In Part One of the series “Coding Text the QDAP Way,” I wrote about the problem of idiosyncratic annotation and the lack of diverse, interesting and re-usable annotated data sets. Providing data for replication (when possible) is a requisite for step scientific approach. An important aspect of this is effort is a follow up on the agreements that were made starting in the 1990s among editors of major research journals to require replication datasets and sharing of the specifics of data coding and computer syntax. This work is now well advanced on the quantitative data sharing frontiers. Developing such an agreement for qualitative data research applications and implementing it consistently among a wide-reaching community of researchers is no simple task. Sharing raw and coded political corpora will lead to better manual and automated text mining and analysis in political science. This is an epoch of highly accessible digital text collections. Blog posts, wikis, YouTube comments, and the like, as well as the full range of digitized traditional media, are vast sources of potentially important political data in text format. A new approach to coding and sharing annotations might help to eviscerate the prevailing perception of a zero-sum game in research, resulting in many new basic and applied research opportunities for political scientists. The manual annotation of text is a nexus for collaboration by political scientists with computer scientists, and with researchers in allied social sciences as well as in fields such as journalism, literary analysis, library science, and education where the rigorous interrogation of text is a well-established tradition. In particular, researchers in computer science possess the tools, repositories, and methods necessary for managing studies of millions of documents over time. Just like search engines, in a very short time we can expect these emergent human language tools to become irreplaceable elements of the researcher’s electronic desktop. The next generation of language tools will be built with the “ground truth” support of high-quality coding and evaluation studies. Many researchers from a variety of disciplines stand to benefit from reliably recorded, publicly available, transparent, large-scale annotations. These collections can be produced by properly equipped and trained coders, as well as by active and machine-learning algorithms developed by computer scientists. Yet very few researchers in any discipline can say with confidence that they know where to acquire or how to produce reusable annotated corpora with widespread, multi-disciplinary appeal. Even fewer could imagine freely sharing those hard-earned text annotations with other members of a research community or publishing them on the Web to attract more diverse and sustained scholarly attention. There is some evidence that making data available increases citation. Although a strong tradition is emerging among leading social science journals whereby scholars post their statistical data and models in repositories for those who would replicate their experiments and calculations, the same cannot currently be said about text annotations, other forms of qualitative work, and even raw text datasets. As a result, there is a dearth of well-coded contemporary and historical text datasets. This is only partly due to fact that the manual annotation of text can be conceptually very difficult, if not a bit controversial, expensive, and too often unsuccessful. It is often dreary work, a characteristic that further encourages the use of unsupervised machine annotation when possible. More fundamentally, however, only limited guidance exists in the scholarly literature about how best to recruit, train, equip, and supervise coders to get them to produce useful annotations that serve multiple research agendas in divergent disciplines. As Eduard Hovy (Computer Science, University of Southern California-Information Sciences Institute) regularly points out, researchers need a formal science of annotation focused on cross-disciplinary text mining activities. Carefully and transparently coded corpora are a viable bridge to collaboration with computer science and computational linguistics and can open up new possibilities for large-scale text analysis. In the third and final part of this series, we look at the quest for the elusive “gold standard” in human annotation.
We did it! The free, open source, Web-based, university-hosted, FISMA-compliant “Coding Analysis Toolkit” CAT recorded its one millionth coding choice. Pretty much all the credit goes to Texifter CTO and chief CAT architect Mark Hoy who has put in many paid (and unpaid) hours making sure CAT is reliable, usable, & scalable. Texifter Chief Security Officer Jim Lefcakis also played a key role ensuring the hardware and server room were maintained at the highest level of reliability and security. In honor of this milestone, I have been digging through my unpublished papers looking for material that explains in more detail where CAT, PCAT, DiscoverText, QDAP & Texifter come from. This post is the first in a series about the particular approach to coding text we have come to call the “QDAP method.” Large political text data collections are coded and used for basic and applied research in social and computational sciences. Yet the manual annotation of the text—the coding of corpora—is often conducted in an ad hoc, inconsistent, non-replicable, invalid and unreliable manner. Even the best intentions to create the possibility for replication can, in practice, confound the most ardent followers of the creed “ Replicate, Replicate.” While mechanical, process, documentary, and other challenges exist for all approaches, practitioners of qualitative or text data analysis routinely profess to greater, even insurmountable, barriers to re-using coded data or repeating significant analyses. There are diverse approaches to coding text. They tend to be hidden away in small niche sub-fields where knowledge of them is limited to a small research community, a project team, or even a single person. While researchers classify text for a variety of reasons, it remains very difficult, for many counter-intuitive, to share these annotations with other researchers, or to work on them with partners from other disciplines for whom the coding may serve an alternate purpose. A change in the way the researchers think about, conduct, and share coded political corpora is overdue. Coding is expensive, challenging, and too often idiosyncratic. Training and retaining student coders or producing algorithms capable of tens of thousands of reliable and valid observations requires patience, funding, and a framework for measuring and reporting effort and error. Given these factors, it is not surprising that a proprietary model of data acquisition and coding still dominates the social sciences. Despite the important role for the social in social science, researchers guard “their” privately coded text, even the raw data, fearing others will beat them to the publication finish line or challenge the validity of their inferences. The competitive approach to producing and failing to share annotations disables intriguing and highly scalable collaborative social research possibilities enabled by the Internet. Researchers should seek to enhance and modernize their architecture for large-scale collaborative research using advanced qualitative methods of data analysis. This will require working out and attaining widespread acceptance of Internet-enabled data sharing protocols, as well as the establishment of free, open source platforms for coding text and for sharing and replicating results. We believe that when utilized in combination, “The Dataverse Network Project” and the “Coding Analysis Toolkit” (CAT) represent two important steps advancing that effort. Large-scale annotation projects conducted on CAT can be archived in the Dataverse and as a result will be more easily available for replication, review, or re-adjudication of their original coding. In Part Two of the Series “Coding Text the QDAP Way,” we’ll say more about the role of scholarly journals advancing this practice of re-using datasets.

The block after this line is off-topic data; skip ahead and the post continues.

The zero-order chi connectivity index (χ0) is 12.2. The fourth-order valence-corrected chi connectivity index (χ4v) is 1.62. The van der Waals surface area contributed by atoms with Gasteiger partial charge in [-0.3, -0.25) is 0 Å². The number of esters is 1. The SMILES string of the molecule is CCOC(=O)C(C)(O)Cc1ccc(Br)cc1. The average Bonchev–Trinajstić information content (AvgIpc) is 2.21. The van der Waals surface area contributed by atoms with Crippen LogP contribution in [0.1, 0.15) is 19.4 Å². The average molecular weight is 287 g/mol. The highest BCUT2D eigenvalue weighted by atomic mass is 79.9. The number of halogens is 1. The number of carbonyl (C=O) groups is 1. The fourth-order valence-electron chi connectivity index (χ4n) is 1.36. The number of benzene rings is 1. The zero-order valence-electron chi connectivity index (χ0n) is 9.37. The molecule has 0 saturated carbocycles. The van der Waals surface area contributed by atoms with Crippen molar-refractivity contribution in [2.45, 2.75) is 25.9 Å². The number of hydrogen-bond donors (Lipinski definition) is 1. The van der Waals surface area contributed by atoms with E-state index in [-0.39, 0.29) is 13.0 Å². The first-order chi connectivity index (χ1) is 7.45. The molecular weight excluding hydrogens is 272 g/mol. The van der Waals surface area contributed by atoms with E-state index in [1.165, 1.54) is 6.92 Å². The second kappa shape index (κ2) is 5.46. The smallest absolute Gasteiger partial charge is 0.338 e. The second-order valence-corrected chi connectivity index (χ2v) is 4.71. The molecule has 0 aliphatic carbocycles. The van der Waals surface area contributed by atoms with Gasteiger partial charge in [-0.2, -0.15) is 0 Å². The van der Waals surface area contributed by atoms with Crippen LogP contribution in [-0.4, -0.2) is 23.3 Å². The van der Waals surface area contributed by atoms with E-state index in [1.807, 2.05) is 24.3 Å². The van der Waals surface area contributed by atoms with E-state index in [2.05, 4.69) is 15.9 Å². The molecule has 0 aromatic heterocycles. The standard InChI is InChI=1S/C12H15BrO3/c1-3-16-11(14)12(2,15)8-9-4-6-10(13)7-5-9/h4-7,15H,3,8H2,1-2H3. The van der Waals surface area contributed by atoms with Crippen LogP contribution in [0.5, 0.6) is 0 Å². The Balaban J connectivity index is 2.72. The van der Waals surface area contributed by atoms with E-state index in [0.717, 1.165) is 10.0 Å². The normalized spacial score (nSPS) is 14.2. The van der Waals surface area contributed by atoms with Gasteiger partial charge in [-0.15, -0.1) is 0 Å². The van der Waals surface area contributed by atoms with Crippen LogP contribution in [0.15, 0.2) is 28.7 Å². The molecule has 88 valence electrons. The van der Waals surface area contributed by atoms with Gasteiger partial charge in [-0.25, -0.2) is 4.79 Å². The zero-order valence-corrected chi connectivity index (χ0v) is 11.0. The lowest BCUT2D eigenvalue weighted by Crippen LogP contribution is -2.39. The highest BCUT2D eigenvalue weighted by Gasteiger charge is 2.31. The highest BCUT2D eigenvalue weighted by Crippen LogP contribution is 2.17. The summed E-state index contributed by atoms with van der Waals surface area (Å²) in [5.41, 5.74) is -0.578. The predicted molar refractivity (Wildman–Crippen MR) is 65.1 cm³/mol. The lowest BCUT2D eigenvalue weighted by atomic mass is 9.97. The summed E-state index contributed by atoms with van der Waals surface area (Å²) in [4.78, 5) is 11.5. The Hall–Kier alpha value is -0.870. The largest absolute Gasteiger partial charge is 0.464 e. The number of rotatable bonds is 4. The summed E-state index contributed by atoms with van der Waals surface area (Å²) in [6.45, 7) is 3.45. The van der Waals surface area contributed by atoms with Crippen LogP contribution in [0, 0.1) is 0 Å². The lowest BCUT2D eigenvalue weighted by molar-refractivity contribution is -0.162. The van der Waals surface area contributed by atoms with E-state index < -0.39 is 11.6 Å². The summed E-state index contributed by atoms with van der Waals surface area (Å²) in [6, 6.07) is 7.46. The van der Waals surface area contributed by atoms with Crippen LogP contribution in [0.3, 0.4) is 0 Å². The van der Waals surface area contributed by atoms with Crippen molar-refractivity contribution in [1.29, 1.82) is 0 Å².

Texifter manages the Coding Analysis Toolkit (CAT), which is a free, open source, Web-based and FISMA-compliant system launched in the fall of 2007 and hosted by the University of Pittsburgh. CAT is the precursor to PCAT and DiscoverText. This is a big day for the CAT team, as we are on the brink of recording the 1 millionth coding choice in the system. Why do people like to use this software? Certainly the price helps. However, over the years we have engineered CAT to make some of the most common coding and validation tasks easier. CAT uses a simple keystroke coding interface and predefined text spans to limit the pain caused by using a mouse. More important to regular CAT users are the on-board tools for easily calculating multi-coder reliability. CAT simplifies the process of assigning the same coding task to a group of coders who can code asynchronously via the Web. When the coding is done, it is a simple matter to generate table of rater reliability stats for better understanding how different coders use the various codes. When pre-testing a new coding scheme, this on-the-fly measure of reliability is a key learning and training tool we use in QDAP all the time. Probably the most important innovation introduced by CAT is the adjudication module. The 118,850 adjudication choices recorded to date by CAT users grew out of our practice of comparing multi-coder experiments pen and paper. Aside from using lots of paper in big experiments, we found ourselves with a time-consuming challenge to transform our validation choices back into the software we were using at the time. Validation in CAT allows an expert or consensus team to review coding choices one at a time and score them as valid or invalid. The system reports validity as a percentage by code, coder and project. This (often iterative) step is absolutely critical when training a coding team.